A judge who asked a sexual assault complainant in a trial why she couldn’t keep her knees together is resigning.
In a statement distributed by his lawyer, Justice Robin Camp says he will quit effective March 10.
It comes after the body that oversees the judiciary in Canada said Camp should lose his job.
The Canadian Judicial Council says Justice Robin Camp‘s conduct was “manifestly and profoundly destructive” in regard to the impartiality and integrity of the bench.
The council says its report will now go to the federal justice minister.
The council’s decision supports a recommendation by a disciplinary panel that Camp be removed from the bench for his comments in the original sexual assault trial of Alexander Wagar.
Court transcripts from the 2014 trial in Calgary show that Camp, who was a provincial court judge at the time, called the complainant “the accused” numerous times and told her “pain and sex sometimes go together.”
Camp found Wagar not guilty, but the Appeal Court ordered a new trial. Last month, Wager was acquitted again.
The council says that Canadians expect their judges to know the law, have empathy and to recognize and question any past personal attitudes that might prevent them from acting fairly.
“Judges are expected to demonstrate knowledge of social issues, and awareness of changes in social values, humility, tolerance and respect for others,” the council says in its report released Thursday.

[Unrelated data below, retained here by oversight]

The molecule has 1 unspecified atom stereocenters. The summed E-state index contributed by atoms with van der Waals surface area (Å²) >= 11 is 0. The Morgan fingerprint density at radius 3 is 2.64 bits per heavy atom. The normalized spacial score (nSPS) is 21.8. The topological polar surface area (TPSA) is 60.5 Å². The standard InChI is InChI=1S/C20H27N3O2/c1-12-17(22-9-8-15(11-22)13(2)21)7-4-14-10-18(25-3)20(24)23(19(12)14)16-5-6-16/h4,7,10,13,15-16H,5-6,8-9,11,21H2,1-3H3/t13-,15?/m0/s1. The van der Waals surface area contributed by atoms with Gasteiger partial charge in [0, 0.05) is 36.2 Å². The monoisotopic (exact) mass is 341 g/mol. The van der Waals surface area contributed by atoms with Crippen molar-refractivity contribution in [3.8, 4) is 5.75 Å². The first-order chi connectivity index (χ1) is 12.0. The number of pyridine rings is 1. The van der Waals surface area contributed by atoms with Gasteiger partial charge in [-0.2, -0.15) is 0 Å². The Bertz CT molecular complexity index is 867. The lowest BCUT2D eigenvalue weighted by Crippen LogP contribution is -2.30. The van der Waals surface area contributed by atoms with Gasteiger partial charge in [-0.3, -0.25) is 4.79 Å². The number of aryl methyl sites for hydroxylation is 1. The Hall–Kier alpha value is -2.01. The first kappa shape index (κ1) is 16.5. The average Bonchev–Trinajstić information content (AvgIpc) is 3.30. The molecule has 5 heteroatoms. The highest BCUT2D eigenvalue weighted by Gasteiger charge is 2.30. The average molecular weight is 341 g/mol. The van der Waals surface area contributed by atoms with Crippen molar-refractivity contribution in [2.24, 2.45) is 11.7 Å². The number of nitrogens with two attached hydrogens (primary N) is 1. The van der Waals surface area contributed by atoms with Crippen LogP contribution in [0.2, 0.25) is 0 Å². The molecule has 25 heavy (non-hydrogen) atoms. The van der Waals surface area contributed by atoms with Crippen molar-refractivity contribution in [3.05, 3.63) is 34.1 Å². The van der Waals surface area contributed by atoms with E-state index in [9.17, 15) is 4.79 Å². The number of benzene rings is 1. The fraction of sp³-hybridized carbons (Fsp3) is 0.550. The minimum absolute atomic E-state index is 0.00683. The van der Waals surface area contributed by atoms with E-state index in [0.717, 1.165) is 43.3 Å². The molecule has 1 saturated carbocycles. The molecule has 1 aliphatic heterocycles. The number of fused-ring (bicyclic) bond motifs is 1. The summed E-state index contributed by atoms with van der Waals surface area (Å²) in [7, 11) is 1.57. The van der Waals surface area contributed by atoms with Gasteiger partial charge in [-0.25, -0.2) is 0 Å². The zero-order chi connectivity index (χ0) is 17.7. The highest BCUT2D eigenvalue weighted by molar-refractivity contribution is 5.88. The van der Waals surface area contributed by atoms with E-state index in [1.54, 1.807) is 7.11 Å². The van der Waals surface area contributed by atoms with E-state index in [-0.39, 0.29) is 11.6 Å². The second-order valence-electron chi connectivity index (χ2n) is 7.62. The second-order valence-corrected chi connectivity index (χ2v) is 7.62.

“Those are the very qualities that sustain public confidence in the judiciary. Council decided that the judge’s conduct … was so manifestly and profoundly destructive of the concept of impartiality, integrity and independence of the judicial role that the judge was rendered incapable of executing the judicial office.”
Four of the council’s 23 members did not support the decision. The report says they agreed that Camp’s comments amounted to judicial misconduct, but were in favour of recommending a sanction short of removal.
Camp’s lawyer, Frank Addario, had argued that his client should be allowed to keep his current job as a federal court judge.
“Removal is not necessary to preserve public confidence in this case. Justice Camp’s misconduct was the product of ignorance, not animus. He has worked hard to correct his knowledge deficit,” Addario wrote in a rebuttal submission to the judicial council.
The council notes that Canada’s Constitution says a judge may only be removed from office through a joint resolution of Parliament.
The recommendation moves Camp’s case into uncharted territory if he continues to fight for his job.
There has never been a joint address or joint declaration in Parliament regarding a judge’s removal. Judges have resigned or retired when it has come to that point.